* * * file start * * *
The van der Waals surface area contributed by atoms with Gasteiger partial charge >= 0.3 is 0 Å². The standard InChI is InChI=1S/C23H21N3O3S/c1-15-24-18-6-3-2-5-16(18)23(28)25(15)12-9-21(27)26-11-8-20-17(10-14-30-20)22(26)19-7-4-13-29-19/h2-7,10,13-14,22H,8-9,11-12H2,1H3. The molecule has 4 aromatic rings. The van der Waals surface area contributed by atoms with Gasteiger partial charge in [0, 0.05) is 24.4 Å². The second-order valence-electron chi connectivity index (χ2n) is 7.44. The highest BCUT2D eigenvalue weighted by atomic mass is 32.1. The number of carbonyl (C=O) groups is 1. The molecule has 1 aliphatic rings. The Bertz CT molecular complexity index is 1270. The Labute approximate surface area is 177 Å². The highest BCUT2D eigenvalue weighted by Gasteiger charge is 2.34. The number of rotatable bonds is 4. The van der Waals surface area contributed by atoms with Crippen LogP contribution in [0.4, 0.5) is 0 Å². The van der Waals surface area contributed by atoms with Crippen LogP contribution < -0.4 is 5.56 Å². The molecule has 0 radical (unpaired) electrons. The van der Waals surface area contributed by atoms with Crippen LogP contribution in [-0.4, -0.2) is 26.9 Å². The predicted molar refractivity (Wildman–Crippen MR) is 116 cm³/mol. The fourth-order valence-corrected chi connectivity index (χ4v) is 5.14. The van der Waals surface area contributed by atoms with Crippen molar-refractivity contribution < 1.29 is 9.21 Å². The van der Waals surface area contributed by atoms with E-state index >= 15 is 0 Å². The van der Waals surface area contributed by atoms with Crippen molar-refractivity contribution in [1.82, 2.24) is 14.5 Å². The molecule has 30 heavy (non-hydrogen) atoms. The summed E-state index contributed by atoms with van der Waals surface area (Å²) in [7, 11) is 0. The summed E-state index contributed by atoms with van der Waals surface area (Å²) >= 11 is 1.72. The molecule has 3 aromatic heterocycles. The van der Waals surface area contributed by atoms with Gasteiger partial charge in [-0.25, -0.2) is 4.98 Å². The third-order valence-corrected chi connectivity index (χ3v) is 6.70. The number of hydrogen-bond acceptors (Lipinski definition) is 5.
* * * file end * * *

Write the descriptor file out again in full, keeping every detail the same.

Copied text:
The van der Waals surface area contributed by atoms with Gasteiger partial charge >= 0.3 is 0 Å². The standard InChI is InChI=1S/C23H21N3O3S/c1-15-24-18-6-3-2-5-16(18)23(28)25(15)12-9-21(27)26-11-8-20-17(10-14-30-20)22(26)19-7-4-13-29-19/h2-7,10,13-14,22H,8-9,11-12H2,1H3. The molecule has 4 aromatic rings. The van der Waals surface area contributed by atoms with Gasteiger partial charge in [0, 0.05) is 24.4 Å². The second-order valence-electron chi connectivity index (χ2n) is 7.44. The highest BCUT2D eigenvalue weighted by atomic mass is 32.1. The number of carbonyl (C=O) groups is 1. The molecule has 1 aliphatic rings. The Bertz CT molecular complexity index is 1270. The Labute approximate surface area is 177 Å². The highest BCUT2D eigenvalue weighted by Gasteiger charge is 2.34. The number of rotatable bonds is 4. The van der Waals surface area contributed by atoms with Crippen LogP contribution in [0.4, 0.5) is 0 Å². The van der Waals surface area contributed by atoms with Crippen LogP contribution < -0.4 is 5.56 Å². The molecule has 0 radical (unpaired) electrons. The van der Waals surface area contributed by atoms with Crippen LogP contribution in [-0.4, -0.2) is 26.9 Å². The predicted molar refractivity (Wildman–Crippen MR) is 116 cm³/mol. The fourth-order valence-corrected chi connectivity index (χ4v) is 5.14. The van der Waals surface area contributed by atoms with Crippen molar-refractivity contribution < 1.29 is 9.21 Å². The van der Waals surface area contributed by atoms with E-state index >= 15 is 0 Å². The van der Waals surface area contributed by atoms with Crippen molar-refractivity contribution in [1.82, 2.24) is 14.5 Å². The molecule has 30 heavy (non-hydrogen) atoms. The summed E-state index contributed by atoms with van der Waals surface area (Å²) in [7, 11) is 0. The summed E-state index contributed by atoms with van der Waals surface area (Å²) >= 11 is 1.72. The molecule has 3 aromatic heterocycles. The van der Waals surface area contributed by atoms with Gasteiger partial charge in [-0.25, -0.2) is 4.98 Å². The third-order valence-corrected chi connectivity index (χ3v) is 6.70. The number of hydrogen-bond acceptors (Lipinski definition) is 5.